There was a thirty second pause, where we just looked at each other awkwardly.

I was terrified. Even though I knew I was doing the right thing by standing up for what I believe in, I honestly don’t like attention, nor the prospect of getting into trouble.

Breaking the silence in the hallway, a voice on the other side of the walkie talkie said, “Bring her to my office.” I recognized that voice; it was our principal, Tom Lietz.

My heart was racing, and I had to keep reminding myself about why I was doing this, and what I was standing up for. After walking through the halls on the first floor, we finally made it to the main office. Taking a few more short steps, I paused and took a deep breath before walking into Mr. Lietz’s office.

This was it. I walked in and took a seat opposite my principal, and it hit me all at once that if administration didn’t see how unfair the dress code really was, I could be in big trouble for hanging up those posters.

The first thing out of Mr. Lietz’s mouth was, “You have my attention; how are we going to make a change?”

I was taken aback for a second and had no idea what to say. This was not the way I was expecting this to go down. At all.

I made my case. I pointed out aspects of the dress code that were unfair and outdated, and he surprised me, again, by nodding his head and actually listening to me. He actually seemed to understand what I had to say.

Still, he was my administrator, and he informed me about all of the school violations I broke by putting up posters, and cutting class to do it. He told me I could be in big trouble. (Did he say “could”?) There was another slight pause before he added, “I see potential in you and what you’re doing.”

Before that school year ended, we had two other meetings. In the first meeting, Mr. Lietz and I talked about why I personally feel so offended by the dress code. I explained how I saw the unfairness as a student, and got to experience it first hand. He listened to my perspective, and it was nice to be understood. We talked about how it would be beneficial to all if we updated the dress code, and we started to form a plan of action on how to make the change.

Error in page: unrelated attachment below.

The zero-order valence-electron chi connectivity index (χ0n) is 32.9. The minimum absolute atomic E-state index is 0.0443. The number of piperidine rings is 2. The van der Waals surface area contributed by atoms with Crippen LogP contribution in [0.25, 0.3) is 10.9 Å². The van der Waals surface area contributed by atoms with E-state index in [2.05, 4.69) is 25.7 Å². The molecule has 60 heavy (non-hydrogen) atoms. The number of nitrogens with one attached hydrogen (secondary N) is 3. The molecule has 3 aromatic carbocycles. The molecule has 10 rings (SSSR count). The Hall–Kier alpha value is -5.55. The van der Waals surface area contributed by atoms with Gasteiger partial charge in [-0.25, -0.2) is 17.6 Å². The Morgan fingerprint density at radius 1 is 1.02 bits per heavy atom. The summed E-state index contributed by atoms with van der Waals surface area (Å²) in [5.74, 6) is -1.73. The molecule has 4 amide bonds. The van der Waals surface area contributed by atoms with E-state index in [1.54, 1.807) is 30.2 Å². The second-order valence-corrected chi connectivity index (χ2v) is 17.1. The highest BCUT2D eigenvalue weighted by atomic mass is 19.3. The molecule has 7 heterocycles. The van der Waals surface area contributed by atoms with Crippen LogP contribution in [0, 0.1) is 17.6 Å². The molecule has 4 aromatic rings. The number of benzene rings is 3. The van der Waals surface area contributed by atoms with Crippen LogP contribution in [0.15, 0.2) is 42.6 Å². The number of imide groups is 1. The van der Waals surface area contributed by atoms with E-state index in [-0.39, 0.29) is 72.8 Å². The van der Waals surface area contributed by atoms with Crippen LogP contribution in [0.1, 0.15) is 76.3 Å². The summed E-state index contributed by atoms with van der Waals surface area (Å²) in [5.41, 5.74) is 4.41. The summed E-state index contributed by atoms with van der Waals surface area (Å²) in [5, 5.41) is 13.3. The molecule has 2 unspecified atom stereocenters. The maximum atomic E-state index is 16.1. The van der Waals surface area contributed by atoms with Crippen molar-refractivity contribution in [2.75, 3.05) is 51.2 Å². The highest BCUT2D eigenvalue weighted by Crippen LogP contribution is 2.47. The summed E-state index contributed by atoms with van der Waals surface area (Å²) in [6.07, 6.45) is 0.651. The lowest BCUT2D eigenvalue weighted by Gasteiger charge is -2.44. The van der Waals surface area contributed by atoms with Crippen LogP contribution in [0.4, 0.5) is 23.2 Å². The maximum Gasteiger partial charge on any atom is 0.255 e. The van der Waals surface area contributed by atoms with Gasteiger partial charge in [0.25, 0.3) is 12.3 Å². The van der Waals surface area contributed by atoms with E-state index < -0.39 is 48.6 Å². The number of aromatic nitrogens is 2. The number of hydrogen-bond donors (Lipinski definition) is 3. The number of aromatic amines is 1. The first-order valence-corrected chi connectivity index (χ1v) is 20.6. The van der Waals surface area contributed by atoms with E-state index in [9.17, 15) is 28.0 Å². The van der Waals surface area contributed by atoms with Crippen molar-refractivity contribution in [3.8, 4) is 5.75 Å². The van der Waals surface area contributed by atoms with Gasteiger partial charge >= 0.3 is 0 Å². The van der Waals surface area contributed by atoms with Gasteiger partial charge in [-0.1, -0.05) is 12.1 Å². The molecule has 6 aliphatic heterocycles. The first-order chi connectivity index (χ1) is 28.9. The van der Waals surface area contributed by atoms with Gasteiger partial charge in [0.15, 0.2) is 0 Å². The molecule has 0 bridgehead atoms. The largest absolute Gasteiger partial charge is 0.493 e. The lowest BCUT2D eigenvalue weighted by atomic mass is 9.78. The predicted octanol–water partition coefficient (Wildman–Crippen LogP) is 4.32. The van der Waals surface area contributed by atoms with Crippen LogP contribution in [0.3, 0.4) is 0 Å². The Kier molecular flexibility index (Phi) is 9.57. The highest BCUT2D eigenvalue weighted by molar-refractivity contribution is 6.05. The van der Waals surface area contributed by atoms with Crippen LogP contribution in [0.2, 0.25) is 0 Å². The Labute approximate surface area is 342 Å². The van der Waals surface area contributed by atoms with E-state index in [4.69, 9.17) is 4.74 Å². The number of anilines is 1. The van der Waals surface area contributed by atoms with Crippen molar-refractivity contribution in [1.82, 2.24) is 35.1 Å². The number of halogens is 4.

The second meeting was more about how are we going to go about this. How am I–Wilhelmina Viviano, high school senior–going to get the attention and respect of any “higher ups” in our district? I need them to take me seriously, so I can help make these much-needed changes for all students.

I did my research. I gathered recently updated dress codes, and read several articles about how kids like me went out of their way to make a change. Outdated dress codes was such a common problem around the world; it wasn’t just in Utica Community Schools. I just don’t understand why a set of rules about clothing have not changed, while the times have.

I recently met with Mr. Lietz, with a folder in my hand filled with articles, a copy of our current dress code, examples of updated dress codes from other school districts, and notes on how I felt about them. We had a great conversation about which rules we believed were fair, and put together an argument.

Of course, we had our first snow day when our meeting was planned with the administrators from the board office–the ones who have the power to make changes in district rules. Mr. Lietz rescheduled it, and a date was set.

On Dec. 2, Mr. Lietz and I will meet, as a team, with the Chief of Staff and the Executive Administrator of Secondary Schools. I’m nervous, but I know how important this is. I’m still in disbelief that, following my knee-jerk reaction to hang posters around the school, Mr. Lietz has given me the opportunity to take something old and outdated and make it relevant to today’s world.